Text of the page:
According to Rick Perry, scientists are increasingly questioning global warming as a man-made phenomenon. Literally, Perry said that “we’re seeing it almost weekly or even daily, scientists who are coming forward and questioning the original idea that man-made global warming is what is causing the climate to change.” In his view, too much money has been spent in addressing this issue, since it is not proved that human beings cause global warming. “The science is not settled on this. The idea that we would put Americans’ economy at jeopardy based on scientific theory that’s not settled yet to me is just nonsense,” Perry said.
Denying our responsibility in global warming may be seen as unethical by many people, although we are not considering this issue here. Rick Perry is not acting in an unethical way merely because he believes that human beings are not related to global warming; he is acting unethically mainly because he is lying by saying that scientist are more and more “questioning the original idea that man-made global warming is what is causing the climate to change.”
The 2009 report on climate change made by the U.S. Global Change Research Program, which is sponsored by thirteen federal agencies, specifically says that “global warming is unequivocal and primarily human-induced.” The report made by the U.N. Intergovernmental Panel on Climate Change (IPCC), the leading international body for the assessment of climate change, also says that “most of the observed increase in global average temperatures since the mid-20th century is very likely due to the observed increase in anthropogenic greenhouse gas concentrations.”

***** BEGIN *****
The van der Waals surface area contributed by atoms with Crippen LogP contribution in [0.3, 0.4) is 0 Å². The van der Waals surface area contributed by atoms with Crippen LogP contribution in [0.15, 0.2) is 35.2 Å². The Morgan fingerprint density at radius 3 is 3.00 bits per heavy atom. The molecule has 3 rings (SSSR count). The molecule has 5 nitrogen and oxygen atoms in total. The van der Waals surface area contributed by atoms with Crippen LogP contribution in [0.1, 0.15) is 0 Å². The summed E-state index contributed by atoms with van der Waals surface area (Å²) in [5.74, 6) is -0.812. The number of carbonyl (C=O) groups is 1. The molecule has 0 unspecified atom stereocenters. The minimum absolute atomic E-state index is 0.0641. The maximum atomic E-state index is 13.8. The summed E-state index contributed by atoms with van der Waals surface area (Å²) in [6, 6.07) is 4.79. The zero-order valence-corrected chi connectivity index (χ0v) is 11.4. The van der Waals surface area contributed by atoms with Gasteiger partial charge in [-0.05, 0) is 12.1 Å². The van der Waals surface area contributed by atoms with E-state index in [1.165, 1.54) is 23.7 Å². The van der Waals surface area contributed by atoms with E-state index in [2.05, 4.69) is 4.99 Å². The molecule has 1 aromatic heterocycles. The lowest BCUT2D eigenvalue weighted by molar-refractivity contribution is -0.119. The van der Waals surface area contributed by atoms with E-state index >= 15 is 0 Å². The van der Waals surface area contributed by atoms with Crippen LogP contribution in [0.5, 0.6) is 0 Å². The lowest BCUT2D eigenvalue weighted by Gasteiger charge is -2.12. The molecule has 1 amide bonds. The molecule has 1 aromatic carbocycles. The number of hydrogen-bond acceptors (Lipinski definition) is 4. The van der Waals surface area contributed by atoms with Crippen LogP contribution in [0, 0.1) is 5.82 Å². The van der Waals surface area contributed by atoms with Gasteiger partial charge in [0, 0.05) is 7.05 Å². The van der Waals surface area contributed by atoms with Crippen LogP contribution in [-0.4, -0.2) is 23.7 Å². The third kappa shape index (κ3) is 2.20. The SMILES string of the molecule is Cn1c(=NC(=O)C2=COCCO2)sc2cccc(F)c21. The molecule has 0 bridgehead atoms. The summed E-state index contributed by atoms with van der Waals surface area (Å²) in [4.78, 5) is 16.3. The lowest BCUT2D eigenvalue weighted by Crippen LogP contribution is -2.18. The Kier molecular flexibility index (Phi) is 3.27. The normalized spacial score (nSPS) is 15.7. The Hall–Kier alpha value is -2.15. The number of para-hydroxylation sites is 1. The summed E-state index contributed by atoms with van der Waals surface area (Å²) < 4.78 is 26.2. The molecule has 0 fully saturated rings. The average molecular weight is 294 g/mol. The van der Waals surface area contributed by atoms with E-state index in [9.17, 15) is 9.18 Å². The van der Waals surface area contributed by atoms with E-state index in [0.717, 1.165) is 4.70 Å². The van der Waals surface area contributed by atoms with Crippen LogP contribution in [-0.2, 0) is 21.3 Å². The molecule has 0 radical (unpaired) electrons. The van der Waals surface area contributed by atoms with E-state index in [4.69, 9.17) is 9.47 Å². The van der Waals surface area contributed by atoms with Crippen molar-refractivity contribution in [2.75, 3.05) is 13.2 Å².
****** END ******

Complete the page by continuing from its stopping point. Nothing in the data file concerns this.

The denial of man-made global warming is not only anecdotal, but it also interferes in science in a direct way. In fact, Texas has been recently accused of censoring global warming facts in a scientific research. Rick Perry may think that global warming has nothing to do with human actions, but when this point of view actually affects scientific development, ethics-related issues arise. This proves how subtle is the line between a respectable opinion and unethical politicking.
The Republican debate televised on CNBC on Wednesday was, according to some political analysts, the end of Rick Perry as a presidential candidate. The Governor of Texas was unable to come up with the name of the third agency he wants to get rid of. The hesitancy in his voice and his obvious feeling of nervousness greatly affected the Governor’s image. Few minutes later, however, Perry remembered that the third agency was the Energy Department.
The embarrassing moment was reported by local, national, and even international media. But some of them, like the CNN, did not mentioned that Perry ended up saying the name of the third agency. Although it was certainly a great mistake, the media should have let their audience know that, eventually, Rick Perry remembered it. Otherwise, they are reporting unfairly, since some important information is missing. In fact, not knowing something is much more serious than not remembering it at a particular moment. Avoiding to mention it may be considered paltering.
As professors Schauer and Zeckhauser point out, paltering is an intentional act in which “the speaker intends for the listener to have a misimpression.” Then, paltering includes the practice of fudging, twisting, shading, bending, stretching, slanting, exaggerating, distorting, whitewashing, and selective reporting. Not mentioning that Perry remembered the name of the third agency entails fudging and selective reporting, but is there a deliberate action in this case? If so, it should be considered paltering and, therefore, unethical and unfair reporting.